Delusions of Beulah

by Jas Faulkner 

paula paula paula

writer’s note: I had planned this really great photo essay about bookstore dogs and cats.  Then I started to upload my pictures and my CF card failed. While I was at Geek Squad trying to get my pictures, the nice young man who corrects all of my technical SNAFUS asked me if I’d heard about Paula Deen.   I’m rather fond of this kid, as he hails from Detroit and we have a favorite hockey team in common, so  I let it slide that he would think I cared one whit about the doings of La Deen.  

I went back home to find a stack of galleys waiting for me.  On the top of the pile was a new account of the American Civil War as told by a Dominionist historian.  Doing a little research, I found that he’s part of a group of people who envision a rather scrubbed version of  mid-Nineteenth Century America. He, and many people like him (and like our Paula Deen) find 2013 lacking and wish to go back to a simpler time, a time when there was little pushback at the social hierarchy, a time when they could be gentlepeople of refinement and leisure.

It’s a pretty picture of people dressed in beautiful clothing, moving around in sumptuous surroundings, innocent of anything outside of their angelic touch on the life around them.  Butter would never melt on the tongue of such a soul.

Of course this is not true.

Look to the far margins of those pictures of genteel plantation life and you’ll see whose lives are touched.  That Orwellian iron fist in a velvet glove was slamming into the uniformed help who stood by, expressing nothing more than pleasure at serving to Lord and Lady of the house.  It was counting every scrap of food and deciding (even well into the Twentieth Century) how much The Help could count on “totin'” home to feel their own families after spending long hours feeding the folks at the house.

This brings me back to Paula Deen.  Oh, Paula.   Paula, Paula, Paula…Is there any substance beyond the put-on accent, overabundance of spray tan, bleached teeth and hair and paucity of any sense for anything beyond raking in the mammon?  It is people like Paula Deen who make the literati feel justified in the beating Southerners, especially Southern women, get in American arts and letters.

Am I appalled by her racism?  Does her abuse of women in her employ anger me?  Absolutely.  There is something else that prompts so much ire from this Southern writer, a visceral disappointment that yet another person from my part of the US has lived down to expectations.

When dealing with people from outside of my part of the US, I find the discovery of my provenance more often than not leads to some tacit assumptions about my character, almost all of them negative.  I know this did not come out of a vacuum.  The fact that people think and act like everything to do with the south begins and ends with the 1860s adds a soupcon of “Shut up!  You’re not helping” to the discourse.

This will be the third day I have started this essay, gotten myself all worked up, walked away and then came back to try to say what I want to say in a way that will not have my Mother and the shade of my Father getting the vapors and thanking The Good Lord I adopted a pen name. The fact is, people who cannot let go of that small segment of who and what we are down here represent an ugly side of our history and culture. We are so much more than that.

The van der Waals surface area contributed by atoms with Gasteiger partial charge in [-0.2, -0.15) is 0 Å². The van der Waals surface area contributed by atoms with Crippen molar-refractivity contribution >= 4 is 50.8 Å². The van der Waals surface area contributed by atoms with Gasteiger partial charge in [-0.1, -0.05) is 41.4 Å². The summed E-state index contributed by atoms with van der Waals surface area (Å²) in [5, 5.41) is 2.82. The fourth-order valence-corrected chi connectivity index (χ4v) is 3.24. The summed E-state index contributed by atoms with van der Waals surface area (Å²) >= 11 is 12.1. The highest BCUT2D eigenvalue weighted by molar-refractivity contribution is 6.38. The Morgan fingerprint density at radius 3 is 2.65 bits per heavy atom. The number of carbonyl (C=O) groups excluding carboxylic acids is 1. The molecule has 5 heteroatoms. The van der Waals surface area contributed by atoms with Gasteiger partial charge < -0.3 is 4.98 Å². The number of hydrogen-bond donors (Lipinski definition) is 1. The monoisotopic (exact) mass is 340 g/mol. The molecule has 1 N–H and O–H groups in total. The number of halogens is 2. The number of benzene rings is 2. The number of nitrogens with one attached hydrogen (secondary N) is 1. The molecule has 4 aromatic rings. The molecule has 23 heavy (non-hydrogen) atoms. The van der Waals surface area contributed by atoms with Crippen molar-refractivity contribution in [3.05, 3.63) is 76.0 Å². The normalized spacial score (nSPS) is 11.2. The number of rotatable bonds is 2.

Instead of continuing to mitigate the ulginess, I will steal an idea from a now-defunct cable station, Turner South, and show you a video patchwork of my home: stereotypes, saints, sinners, bliss, hell, and as much as I can squeeze in between:

This is my South:

and this is my South:

and this is my South:

and this is my South:

and this is my South:

and this is my South:

and this is my South:

and this is my South:

and this is my South:

and from Turner South, this is my South:

My South is heat and humidity.  My South is the food, the music, the politics for better or worse.  It is Bill Moyers and William Faulkner and Eudora Welty and Zora Neale Hurston and Edward Albee and Grantland Rice. It is football.  It is ambient Jesus.  It is the complex crazy quilt of Christianity, Judaism, and every other ism that comes here to live, love and create a life. It is the desert gothic of Larry McMurtry and the dulcet swing of Bob Wills.  It is Lyle Lovett and Amy Grant. My South is the line of Corvettes that burn up I-65. My south is the rebirth of Beale Street. It is the Hunstville Space Center and Cape Canaveral and Johnson Space Center.  My South can be found in “To Kill A Mockingbird.” It is Adelicia Acklen haunting Belmont’s campus and Elizabeth Mynders wandering the halls of the building that bears her name at The University of Memphis. It is the fan nation that bleeds orange and white in Tennessee and still follows Payton Manning’s every move. It is the Bama faithful who will tell you the spirit of The Bear never left Birmingham. My South is museums and festivals and artists and writers who ignore the grim statistics and carve out careers down here. My South is the natural beauty of the place and those who fight to preserve it. My South is Grinder’s Switch and Copperhead Road, both of which I have visited.

To borrow Turner’s ad tag:

My name is Jas Faulkner and this is my South.

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